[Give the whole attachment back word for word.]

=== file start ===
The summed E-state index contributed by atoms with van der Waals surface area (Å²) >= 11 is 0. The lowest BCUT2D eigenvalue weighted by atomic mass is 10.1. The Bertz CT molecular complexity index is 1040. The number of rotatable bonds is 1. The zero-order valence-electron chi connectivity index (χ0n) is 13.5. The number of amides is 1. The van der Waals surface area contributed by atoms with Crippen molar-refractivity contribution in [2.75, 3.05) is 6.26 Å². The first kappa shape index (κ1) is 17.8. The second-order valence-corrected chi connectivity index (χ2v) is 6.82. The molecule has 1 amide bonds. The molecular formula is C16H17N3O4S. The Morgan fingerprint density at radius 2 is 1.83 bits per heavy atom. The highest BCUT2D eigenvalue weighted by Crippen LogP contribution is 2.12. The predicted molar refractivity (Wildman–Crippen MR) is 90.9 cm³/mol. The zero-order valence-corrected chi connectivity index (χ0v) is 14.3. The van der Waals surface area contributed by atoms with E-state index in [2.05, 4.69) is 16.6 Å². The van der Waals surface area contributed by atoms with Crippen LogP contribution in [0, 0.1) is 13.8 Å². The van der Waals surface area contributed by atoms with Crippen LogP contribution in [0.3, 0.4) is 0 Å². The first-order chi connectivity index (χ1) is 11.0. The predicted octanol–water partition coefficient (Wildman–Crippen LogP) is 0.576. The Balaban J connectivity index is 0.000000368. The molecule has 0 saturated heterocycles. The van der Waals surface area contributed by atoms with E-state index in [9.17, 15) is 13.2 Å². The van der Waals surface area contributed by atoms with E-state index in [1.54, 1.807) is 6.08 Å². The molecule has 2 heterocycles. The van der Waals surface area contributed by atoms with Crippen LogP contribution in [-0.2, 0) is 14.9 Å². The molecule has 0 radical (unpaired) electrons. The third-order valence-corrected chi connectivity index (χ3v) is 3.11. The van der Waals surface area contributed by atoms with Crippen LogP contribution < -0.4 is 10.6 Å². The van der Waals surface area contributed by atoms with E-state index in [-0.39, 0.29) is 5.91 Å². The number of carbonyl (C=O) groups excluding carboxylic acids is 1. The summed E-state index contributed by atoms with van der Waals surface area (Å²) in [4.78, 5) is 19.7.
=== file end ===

The summed E-state index contributed by atoms with van der Waals surface area (Å²) >= 11 is 0. The lowest BCUT2D eigenvalue weighted by atomic mass is 10.1. The Bertz CT molecular complexity index is 1040. The number of rotatable bonds is 1. The zero-order valence-electron chi connectivity index (χ0n) is 13.5. The number of amides is 1. The van der Waals surface area contributed by atoms with Crippen molar-refractivity contribution in [2.75, 3.05) is 6.26 Å². The first kappa shape index (κ1) is 17.8. The second-order valence-corrected chi connectivity index (χ2v) is 6.82. The molecule has 1 amide bonds. The molecular formula is C16H17N3O4S. The Morgan fingerprint density at radius 2 is 1.83 bits per heavy atom. The highest BCUT2D eigenvalue weighted by Crippen LogP contribution is 2.12. The predicted molar refractivity (Wildman–Crippen MR) is 90.9 cm³/mol. The zero-order valence-corrected chi connectivity index (χ0v) is 14.3. The van der Waals surface area contributed by atoms with E-state index in [2.05, 4.69) is 16.6 Å². The van der Waals surface area contributed by atoms with Crippen LogP contribution in [0, 0.1) is 13.8 Å². The van der Waals surface area contributed by atoms with Crippen LogP contribution in [0.3, 0.4) is 0 Å². The first-order chi connectivity index (χ1) is 11.0. The predicted octanol–water partition coefficient (Wildman–Crippen LogP) is 0.576. The Balaban J connectivity index is 0.000000368. The molecule has 0 saturated heterocycles. The van der Waals surface area contributed by atoms with E-state index in [9.17, 15) is 13.2 Å². The van der Waals surface area contributed by atoms with E-state index in [1.54, 1.807) is 6.08 Å². The molecule has 2 heterocycles. The van der Waals surface area contributed by atoms with Crippen LogP contribution in [-0.2, 0) is 14.9 Å². The molecule has 0 radical (unpaired) electrons. The third-order valence-corrected chi connectivity index (χ3v) is 3.11. The van der Waals surface area contributed by atoms with Crippen LogP contribution < -0.4 is 10.6 Å². The van der Waals surface area contributed by atoms with E-state index in [-0.39, 0.29) is 5.91 Å². The number of carbonyl (C=O) groups excluding carboxylic acids is 1. The summed E-state index contributed by atoms with van der Waals surface area (Å²) in [4.78, 5) is 19.7.